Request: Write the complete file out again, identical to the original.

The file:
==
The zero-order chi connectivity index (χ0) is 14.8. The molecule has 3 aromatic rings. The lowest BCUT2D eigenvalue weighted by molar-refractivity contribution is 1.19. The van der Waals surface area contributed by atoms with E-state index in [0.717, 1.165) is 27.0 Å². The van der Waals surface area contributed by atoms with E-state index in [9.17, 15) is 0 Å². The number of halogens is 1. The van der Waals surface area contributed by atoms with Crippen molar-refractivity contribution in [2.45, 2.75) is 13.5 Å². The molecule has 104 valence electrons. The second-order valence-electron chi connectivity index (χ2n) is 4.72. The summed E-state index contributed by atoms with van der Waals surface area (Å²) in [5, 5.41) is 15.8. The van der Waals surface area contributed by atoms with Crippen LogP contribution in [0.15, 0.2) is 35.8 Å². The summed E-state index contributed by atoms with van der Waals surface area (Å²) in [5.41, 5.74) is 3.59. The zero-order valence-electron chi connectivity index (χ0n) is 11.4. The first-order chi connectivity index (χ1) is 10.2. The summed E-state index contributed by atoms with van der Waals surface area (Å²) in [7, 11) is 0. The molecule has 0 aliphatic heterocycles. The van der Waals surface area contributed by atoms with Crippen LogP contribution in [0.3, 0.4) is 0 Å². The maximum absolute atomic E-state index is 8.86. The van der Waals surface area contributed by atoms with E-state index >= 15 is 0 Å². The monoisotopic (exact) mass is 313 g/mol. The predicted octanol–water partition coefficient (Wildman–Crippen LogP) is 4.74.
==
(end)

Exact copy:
The zero-order chi connectivity index (χ0) is 14.8. The molecule has 3 aromatic rings. The lowest BCUT2D eigenvalue weighted by molar-refractivity contribution is 1.19. The van der Waals surface area contributed by atoms with E-state index in [0.717, 1.165) is 27.0 Å². The van der Waals surface area contributed by atoms with E-state index in [9.17, 15) is 0 Å². The number of halogens is 1. The van der Waals surface area contributed by atoms with Crippen molar-refractivity contribution in [2.45, 2.75) is 13.5 Å². The molecule has 104 valence electrons. The second-order valence-electron chi connectivity index (χ2n) is 4.72. The summed E-state index contributed by atoms with van der Waals surface area (Å²) in [5, 5.41) is 15.8. The van der Waals surface area contributed by atoms with Crippen LogP contribution in [0.15, 0.2) is 35.8 Å². The summed E-state index contributed by atoms with van der Waals surface area (Å²) in [5.41, 5.74) is 3.59. The zero-order valence-electron chi connectivity index (χ0n) is 11.4. The first-order chi connectivity index (χ1) is 10.2. The summed E-state index contributed by atoms with van der Waals surface area (Å²) in [7, 11) is 0. The molecule has 0 aliphatic heterocycles. The van der Waals surface area contributed by atoms with Crippen LogP contribution in [0.3, 0.4) is 0 Å². The maximum absolute atomic E-state index is 8.86. The van der Waals surface area contributed by atoms with E-state index >= 15 is 0 Å². The monoisotopic (exact) mass is 313 g/mol. The predicted octanol–water partition coefficient (Wildman–Crippen LogP) is 4.74.